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Eating Order Not Otherwise Specified
Binge Eating Disorder
Compulsive Over-exercising
Alcohol Abuse and Alcoholism
Drug Abuse and Addiction
Obsessive-Compulsive Disorder
Panic Disorder
Couples Counseling


“Most of us overeat from time to time, and some of us often feel we have eaten more than we should have. Eating a lot of food does not necessarily mean that you have binge eating disorder. Experts generally agree that most people with serious binge eating problems often eat an unusually large amount of food and feel their eating is out of control. People with binge eating disorder also may:

“Binge Eating Disorder,” WIN

“Binge eating disorder is the most common eating disorder. It affects about 3 percent of all adults in the United States. People of any age can have binge eating disorder, but it is seen more often in adults age 46 to 55. Binge eating disorder is a little more common in women than in men; three women for every two men have it. The disorder affects Blacks as often as Whites, but it is not known how often it affects people in other ethnic groups.” – “Binge Eating Disorder,” WIN

“People with binge eating disorder should get help from a health care professional such as a psychiatrist, psychologist, or clinical social worker. There are several different ways to treat binge eating disorder.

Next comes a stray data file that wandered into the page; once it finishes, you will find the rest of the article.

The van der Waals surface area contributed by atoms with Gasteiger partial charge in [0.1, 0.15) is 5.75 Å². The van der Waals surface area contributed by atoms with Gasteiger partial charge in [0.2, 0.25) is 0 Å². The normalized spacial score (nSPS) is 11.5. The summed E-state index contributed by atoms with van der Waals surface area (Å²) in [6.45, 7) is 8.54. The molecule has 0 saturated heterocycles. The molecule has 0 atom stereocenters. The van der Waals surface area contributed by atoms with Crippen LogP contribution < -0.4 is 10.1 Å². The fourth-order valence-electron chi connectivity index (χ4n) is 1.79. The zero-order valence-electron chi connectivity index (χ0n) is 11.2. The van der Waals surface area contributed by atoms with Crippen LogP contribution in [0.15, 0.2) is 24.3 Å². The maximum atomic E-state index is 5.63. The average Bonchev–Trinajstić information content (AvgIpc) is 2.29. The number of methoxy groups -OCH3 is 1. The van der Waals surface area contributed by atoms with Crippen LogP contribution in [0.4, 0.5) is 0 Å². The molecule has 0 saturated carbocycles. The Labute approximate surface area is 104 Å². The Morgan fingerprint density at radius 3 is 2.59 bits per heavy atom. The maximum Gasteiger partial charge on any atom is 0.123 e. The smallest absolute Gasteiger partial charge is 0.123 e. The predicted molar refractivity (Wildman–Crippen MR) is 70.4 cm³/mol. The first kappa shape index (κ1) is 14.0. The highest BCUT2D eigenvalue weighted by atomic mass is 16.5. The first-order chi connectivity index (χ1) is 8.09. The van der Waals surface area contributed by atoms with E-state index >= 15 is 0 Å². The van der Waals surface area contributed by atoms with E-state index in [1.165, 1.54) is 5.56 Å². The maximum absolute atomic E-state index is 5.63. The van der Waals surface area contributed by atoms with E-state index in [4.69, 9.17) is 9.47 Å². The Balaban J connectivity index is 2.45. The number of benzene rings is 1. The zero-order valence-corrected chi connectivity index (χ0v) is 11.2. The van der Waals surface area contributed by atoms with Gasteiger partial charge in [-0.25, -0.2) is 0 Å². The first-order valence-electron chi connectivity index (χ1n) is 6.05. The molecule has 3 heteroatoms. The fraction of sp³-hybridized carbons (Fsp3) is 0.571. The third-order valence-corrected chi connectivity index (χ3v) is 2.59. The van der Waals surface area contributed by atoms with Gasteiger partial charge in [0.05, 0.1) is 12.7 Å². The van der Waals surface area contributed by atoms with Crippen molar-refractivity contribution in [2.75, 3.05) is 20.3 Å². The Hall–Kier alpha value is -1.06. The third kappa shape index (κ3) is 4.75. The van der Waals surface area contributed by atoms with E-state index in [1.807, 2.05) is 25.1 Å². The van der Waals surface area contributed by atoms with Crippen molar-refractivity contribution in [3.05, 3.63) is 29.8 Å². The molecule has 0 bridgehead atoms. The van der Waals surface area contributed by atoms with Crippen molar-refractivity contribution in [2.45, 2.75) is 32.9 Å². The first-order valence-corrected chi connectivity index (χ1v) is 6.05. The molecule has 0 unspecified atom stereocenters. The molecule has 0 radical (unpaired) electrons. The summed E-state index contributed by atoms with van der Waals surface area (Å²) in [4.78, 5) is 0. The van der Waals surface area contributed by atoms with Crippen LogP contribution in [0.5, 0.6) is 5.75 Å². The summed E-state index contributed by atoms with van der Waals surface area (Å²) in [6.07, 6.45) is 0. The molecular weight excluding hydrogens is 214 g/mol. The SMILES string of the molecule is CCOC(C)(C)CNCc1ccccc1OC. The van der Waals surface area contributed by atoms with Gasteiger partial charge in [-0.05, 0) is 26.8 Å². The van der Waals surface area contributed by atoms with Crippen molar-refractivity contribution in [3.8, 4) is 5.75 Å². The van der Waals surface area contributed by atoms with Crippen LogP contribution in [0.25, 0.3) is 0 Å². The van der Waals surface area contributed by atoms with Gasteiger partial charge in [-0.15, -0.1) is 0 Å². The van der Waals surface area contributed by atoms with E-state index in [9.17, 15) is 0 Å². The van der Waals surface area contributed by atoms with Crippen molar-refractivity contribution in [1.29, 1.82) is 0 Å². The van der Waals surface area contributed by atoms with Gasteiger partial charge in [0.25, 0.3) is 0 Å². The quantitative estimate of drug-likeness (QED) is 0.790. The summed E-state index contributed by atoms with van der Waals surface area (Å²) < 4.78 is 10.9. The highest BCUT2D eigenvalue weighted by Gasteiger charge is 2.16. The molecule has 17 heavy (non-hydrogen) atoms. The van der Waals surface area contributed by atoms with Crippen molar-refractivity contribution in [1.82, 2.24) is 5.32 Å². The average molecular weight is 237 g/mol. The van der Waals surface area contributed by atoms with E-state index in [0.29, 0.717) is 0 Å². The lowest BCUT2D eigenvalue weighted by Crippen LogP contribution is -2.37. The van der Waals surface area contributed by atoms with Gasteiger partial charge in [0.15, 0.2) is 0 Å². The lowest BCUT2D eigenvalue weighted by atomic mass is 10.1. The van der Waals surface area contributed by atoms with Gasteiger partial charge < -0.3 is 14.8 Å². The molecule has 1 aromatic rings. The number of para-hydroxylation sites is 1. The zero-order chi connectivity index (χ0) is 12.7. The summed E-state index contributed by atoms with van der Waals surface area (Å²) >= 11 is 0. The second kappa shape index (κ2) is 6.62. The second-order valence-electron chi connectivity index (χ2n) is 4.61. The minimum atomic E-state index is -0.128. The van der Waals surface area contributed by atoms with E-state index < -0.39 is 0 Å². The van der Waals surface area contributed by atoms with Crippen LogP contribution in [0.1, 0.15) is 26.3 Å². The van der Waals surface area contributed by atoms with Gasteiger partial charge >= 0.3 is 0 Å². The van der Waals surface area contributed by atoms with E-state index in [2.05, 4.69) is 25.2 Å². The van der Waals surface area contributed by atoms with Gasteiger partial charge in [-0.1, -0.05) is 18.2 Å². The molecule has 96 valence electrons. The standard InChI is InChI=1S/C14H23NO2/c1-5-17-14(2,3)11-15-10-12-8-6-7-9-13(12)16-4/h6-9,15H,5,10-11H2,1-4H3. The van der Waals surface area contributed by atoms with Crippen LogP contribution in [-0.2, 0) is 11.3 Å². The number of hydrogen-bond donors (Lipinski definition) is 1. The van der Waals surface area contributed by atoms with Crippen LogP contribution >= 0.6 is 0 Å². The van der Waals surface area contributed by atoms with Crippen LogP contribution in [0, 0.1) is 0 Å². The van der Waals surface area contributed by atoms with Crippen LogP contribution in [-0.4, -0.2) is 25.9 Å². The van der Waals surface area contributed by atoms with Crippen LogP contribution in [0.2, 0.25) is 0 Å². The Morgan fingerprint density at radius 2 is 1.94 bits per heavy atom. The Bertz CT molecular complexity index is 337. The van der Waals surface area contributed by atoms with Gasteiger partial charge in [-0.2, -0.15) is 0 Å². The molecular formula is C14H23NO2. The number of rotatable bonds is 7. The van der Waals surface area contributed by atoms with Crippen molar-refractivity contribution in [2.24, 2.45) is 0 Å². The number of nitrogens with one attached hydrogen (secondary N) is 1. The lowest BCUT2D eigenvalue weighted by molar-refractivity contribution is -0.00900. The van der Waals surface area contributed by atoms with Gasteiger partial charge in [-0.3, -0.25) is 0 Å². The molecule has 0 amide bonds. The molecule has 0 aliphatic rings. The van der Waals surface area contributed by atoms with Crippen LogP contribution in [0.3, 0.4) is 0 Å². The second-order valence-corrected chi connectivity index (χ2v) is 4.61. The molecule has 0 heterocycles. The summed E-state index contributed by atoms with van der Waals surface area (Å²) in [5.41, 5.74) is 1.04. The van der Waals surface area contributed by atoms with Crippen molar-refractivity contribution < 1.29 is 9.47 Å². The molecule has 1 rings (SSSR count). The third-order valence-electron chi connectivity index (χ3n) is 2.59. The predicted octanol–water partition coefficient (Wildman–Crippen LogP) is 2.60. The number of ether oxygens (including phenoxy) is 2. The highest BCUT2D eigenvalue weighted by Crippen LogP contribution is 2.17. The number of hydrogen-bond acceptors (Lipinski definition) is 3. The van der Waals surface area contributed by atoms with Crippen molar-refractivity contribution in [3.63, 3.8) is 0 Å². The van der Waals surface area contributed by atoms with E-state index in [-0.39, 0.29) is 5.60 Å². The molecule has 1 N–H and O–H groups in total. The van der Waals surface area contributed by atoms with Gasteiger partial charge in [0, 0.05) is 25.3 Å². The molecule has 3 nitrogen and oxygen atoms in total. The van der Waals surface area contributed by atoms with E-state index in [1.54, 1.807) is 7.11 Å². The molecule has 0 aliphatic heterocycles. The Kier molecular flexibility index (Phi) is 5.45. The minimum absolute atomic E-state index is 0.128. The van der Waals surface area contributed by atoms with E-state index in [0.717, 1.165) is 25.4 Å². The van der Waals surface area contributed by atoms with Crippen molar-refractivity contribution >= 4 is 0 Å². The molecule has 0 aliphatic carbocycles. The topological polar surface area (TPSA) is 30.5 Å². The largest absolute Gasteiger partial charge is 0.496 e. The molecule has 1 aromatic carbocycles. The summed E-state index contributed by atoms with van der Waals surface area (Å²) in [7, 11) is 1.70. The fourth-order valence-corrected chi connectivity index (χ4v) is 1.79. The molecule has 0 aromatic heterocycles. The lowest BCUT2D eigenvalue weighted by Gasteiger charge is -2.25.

Cognitive behavioral therapy teaches people how to keep track of their eating and change their unhealthy eating habits. It teaches them how to change the way they act in tough situations. It also helps them feel better about their body shape and weight.

Drug therapy, such as antidepressants, may be helpful for some people.

The methods mentioned here seem to be equally helpful. Researchers are still trying to find the treatment that is the most helpful in controlling binge eating disorder. Combining drug and behavioral therapy has shown promising results for treating overweight and obese individuals with binge eating disorder. Drug therapy has been shown to benefit weight management and promote weight loss, while behavioral therapy has been shown to improve the psychological components of binge eating.

Other therapies being tried include dialectical behavior therapy, which helps people regulate their emotions; drug therapy with the anti-seizure medication topiramate; weight-loss surgery (bariatric surgery); exercise used alone or in combination with cognitive behavioral therapy; and self-help. Self-help books, videos, and groups have helped some people control their binge eating.” – “Binge Eating Disorder,” WIN

For more information, please see the Weight-control Information Network.